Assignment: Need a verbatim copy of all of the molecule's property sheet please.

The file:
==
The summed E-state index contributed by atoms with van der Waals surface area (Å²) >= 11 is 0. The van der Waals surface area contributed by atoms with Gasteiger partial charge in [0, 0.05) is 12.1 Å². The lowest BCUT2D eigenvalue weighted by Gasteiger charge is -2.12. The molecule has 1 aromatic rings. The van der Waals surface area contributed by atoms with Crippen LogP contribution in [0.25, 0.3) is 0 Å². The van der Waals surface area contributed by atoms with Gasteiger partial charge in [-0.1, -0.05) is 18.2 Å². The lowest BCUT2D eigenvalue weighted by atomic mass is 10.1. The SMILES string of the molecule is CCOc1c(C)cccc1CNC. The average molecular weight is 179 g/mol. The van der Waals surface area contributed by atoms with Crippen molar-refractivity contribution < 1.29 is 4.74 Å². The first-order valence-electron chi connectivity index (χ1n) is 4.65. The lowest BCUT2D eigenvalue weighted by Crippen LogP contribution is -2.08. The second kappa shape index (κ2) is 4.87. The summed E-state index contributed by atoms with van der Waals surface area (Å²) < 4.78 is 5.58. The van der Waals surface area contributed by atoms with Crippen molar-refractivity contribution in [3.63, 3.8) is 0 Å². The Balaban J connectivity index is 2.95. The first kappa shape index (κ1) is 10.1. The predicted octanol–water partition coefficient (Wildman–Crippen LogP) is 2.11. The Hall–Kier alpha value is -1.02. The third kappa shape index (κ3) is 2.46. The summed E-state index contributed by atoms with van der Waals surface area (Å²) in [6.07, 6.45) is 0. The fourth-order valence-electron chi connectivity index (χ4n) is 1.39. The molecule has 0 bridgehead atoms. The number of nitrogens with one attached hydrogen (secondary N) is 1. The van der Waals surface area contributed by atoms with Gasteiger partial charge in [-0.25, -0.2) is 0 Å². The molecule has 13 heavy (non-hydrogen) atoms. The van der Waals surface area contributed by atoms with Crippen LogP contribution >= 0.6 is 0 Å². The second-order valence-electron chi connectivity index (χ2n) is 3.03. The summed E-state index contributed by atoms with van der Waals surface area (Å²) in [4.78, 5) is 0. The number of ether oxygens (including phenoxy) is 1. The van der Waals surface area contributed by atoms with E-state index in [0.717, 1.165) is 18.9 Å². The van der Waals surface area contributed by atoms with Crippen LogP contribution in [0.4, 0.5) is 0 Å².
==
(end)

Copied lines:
The summed E-state index contributed by atoms with van der Waals surface area (Å²) >= 11 is 0. The van der Waals surface area contributed by atoms with Gasteiger partial charge in [0, 0.05) is 12.1 Å². The lowest BCUT2D eigenvalue weighted by Gasteiger charge is -2.12. The molecule has 1 aromatic rings. The van der Waals surface area contributed by atoms with Crippen LogP contribution in [0.25, 0.3) is 0 Å². The van der Waals surface area contributed by atoms with Gasteiger partial charge in [-0.1, -0.05) is 18.2 Å². The lowest BCUT2D eigenvalue weighted by atomic mass is 10.1. The SMILES string of the molecule is CCOc1c(C)cccc1CNC. The average molecular weight is 179 g/mol. The van der Waals surface area contributed by atoms with Crippen molar-refractivity contribution < 1.29 is 4.74 Å². The first-order valence-electron chi connectivity index (χ1n) is 4.65. The lowest BCUT2D eigenvalue weighted by Crippen LogP contribution is -2.08. The second kappa shape index (κ2) is 4.87. The summed E-state index contributed by atoms with van der Waals surface area (Å²) < 4.78 is 5.58. The van der Waals surface area contributed by atoms with Crippen molar-refractivity contribution in [3.63, 3.8) is 0 Å². The Balaban J connectivity index is 2.95. The first kappa shape index (κ1) is 10.1. The predicted octanol–water partition coefficient (Wildman–Crippen LogP) is 2.11. The Hall–Kier alpha value is -1.02. The third kappa shape index (κ3) is 2.46. The summed E-state index contributed by atoms with van der Waals surface area (Å²) in [6.07, 6.45) is 0. The fourth-order valence-electron chi connectivity index (χ4n) is 1.39. The molecule has 0 bridgehead atoms. The number of nitrogens with one attached hydrogen (secondary N) is 1. The van der Waals surface area contributed by atoms with Gasteiger partial charge in [-0.25, -0.2) is 0 Å². The molecule has 13 heavy (non-hydrogen) atoms. The van der Waals surface area contributed by atoms with Crippen LogP contribution >= 0.6 is 0 Å². The second-order valence-electron chi connectivity index (χ2n) is 3.03. The summed E-state index contributed by atoms with van der Waals surface area (Å²) in [4.78, 5) is 0. The number of ether oxygens (including phenoxy) is 1. The van der Waals surface area contributed by atoms with E-state index in [0.717, 1.165) is 18.9 Å². The van der Waals surface area contributed by atoms with Crippen LogP contribution in [0.4, 0.5) is 0 Å².